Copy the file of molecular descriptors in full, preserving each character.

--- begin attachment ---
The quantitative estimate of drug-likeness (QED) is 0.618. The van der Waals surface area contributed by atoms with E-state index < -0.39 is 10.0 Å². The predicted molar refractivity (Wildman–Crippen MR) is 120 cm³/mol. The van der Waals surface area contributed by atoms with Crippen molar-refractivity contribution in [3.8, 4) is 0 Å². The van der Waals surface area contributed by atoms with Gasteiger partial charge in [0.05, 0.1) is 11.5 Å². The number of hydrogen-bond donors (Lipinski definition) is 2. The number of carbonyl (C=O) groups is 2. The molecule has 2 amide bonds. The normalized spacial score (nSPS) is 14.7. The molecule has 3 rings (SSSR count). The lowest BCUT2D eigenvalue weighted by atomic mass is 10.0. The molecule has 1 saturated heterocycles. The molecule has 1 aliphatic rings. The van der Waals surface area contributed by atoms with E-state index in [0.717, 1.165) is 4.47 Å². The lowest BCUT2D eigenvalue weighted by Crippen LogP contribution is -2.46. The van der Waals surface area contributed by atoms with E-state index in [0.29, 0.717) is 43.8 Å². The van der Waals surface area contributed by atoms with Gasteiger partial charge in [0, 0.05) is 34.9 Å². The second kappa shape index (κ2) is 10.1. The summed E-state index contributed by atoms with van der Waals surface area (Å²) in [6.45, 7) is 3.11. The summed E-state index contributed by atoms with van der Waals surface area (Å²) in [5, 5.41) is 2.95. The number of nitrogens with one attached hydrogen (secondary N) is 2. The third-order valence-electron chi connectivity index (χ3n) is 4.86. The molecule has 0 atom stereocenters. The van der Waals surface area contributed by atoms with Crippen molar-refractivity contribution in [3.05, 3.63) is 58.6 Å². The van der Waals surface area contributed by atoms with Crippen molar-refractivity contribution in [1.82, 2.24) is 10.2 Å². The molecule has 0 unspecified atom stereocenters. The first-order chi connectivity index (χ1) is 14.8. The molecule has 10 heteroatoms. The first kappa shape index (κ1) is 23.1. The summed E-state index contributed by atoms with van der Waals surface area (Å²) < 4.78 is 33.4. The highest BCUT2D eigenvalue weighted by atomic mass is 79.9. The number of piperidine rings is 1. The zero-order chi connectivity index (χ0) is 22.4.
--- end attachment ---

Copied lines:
The quantitative estimate of drug-likeness (QED) is 0.618. The van der Waals surface area contributed by atoms with E-state index < -0.39 is 10.0 Å². The predicted molar refractivity (Wildman–Crippen MR) is 120 cm³/mol. The van der Waals surface area contributed by atoms with Crippen molar-refractivity contribution in [3.8, 4) is 0 Å². The van der Waals surface area contributed by atoms with Gasteiger partial charge in [0.05, 0.1) is 11.5 Å². The number of hydrogen-bond donors (Lipinski definition) is 2. The number of carbonyl (C=O) groups is 2. The molecule has 2 amide bonds. The normalized spacial score (nSPS) is 14.7. The molecule has 3 rings (SSSR count). The lowest BCUT2D eigenvalue weighted by atomic mass is 10.0. The molecule has 1 saturated heterocycles. The molecule has 1 aliphatic rings. The van der Waals surface area contributed by atoms with E-state index in [0.717, 1.165) is 4.47 Å². The lowest BCUT2D eigenvalue weighted by Crippen LogP contribution is -2.46. The van der Waals surface area contributed by atoms with E-state index in [0.29, 0.717) is 43.8 Å². The van der Waals surface area contributed by atoms with Gasteiger partial charge in [0, 0.05) is 34.9 Å². The second kappa shape index (κ2) is 10.1. The summed E-state index contributed by atoms with van der Waals surface area (Å²) in [6.45, 7) is 3.11. The summed E-state index contributed by atoms with van der Waals surface area (Å²) in [5, 5.41) is 2.95. The number of nitrogens with one attached hydrogen (secondary N) is 2. The third-order valence-electron chi connectivity index (χ3n) is 4.86. The molecule has 0 atom stereocenters. The van der Waals surface area contributed by atoms with Crippen molar-refractivity contribution in [3.05, 3.63) is 58.6 Å². The van der Waals surface area contributed by atoms with Crippen molar-refractivity contribution in [1.82, 2.24) is 10.2 Å². The molecule has 0 unspecified atom stereocenters. The first-order chi connectivity index (χ1) is 14.8. The molecule has 10 heteroatoms. The first kappa shape index (κ1) is 23.1. The summed E-state index contributed by atoms with van der Waals surface area (Å²) < 4.78 is 33.4. The highest BCUT2D eigenvalue weighted by atomic mass is 79.9. The number of piperidine rings is 1. The zero-order chi connectivity index (χ0) is 22.4.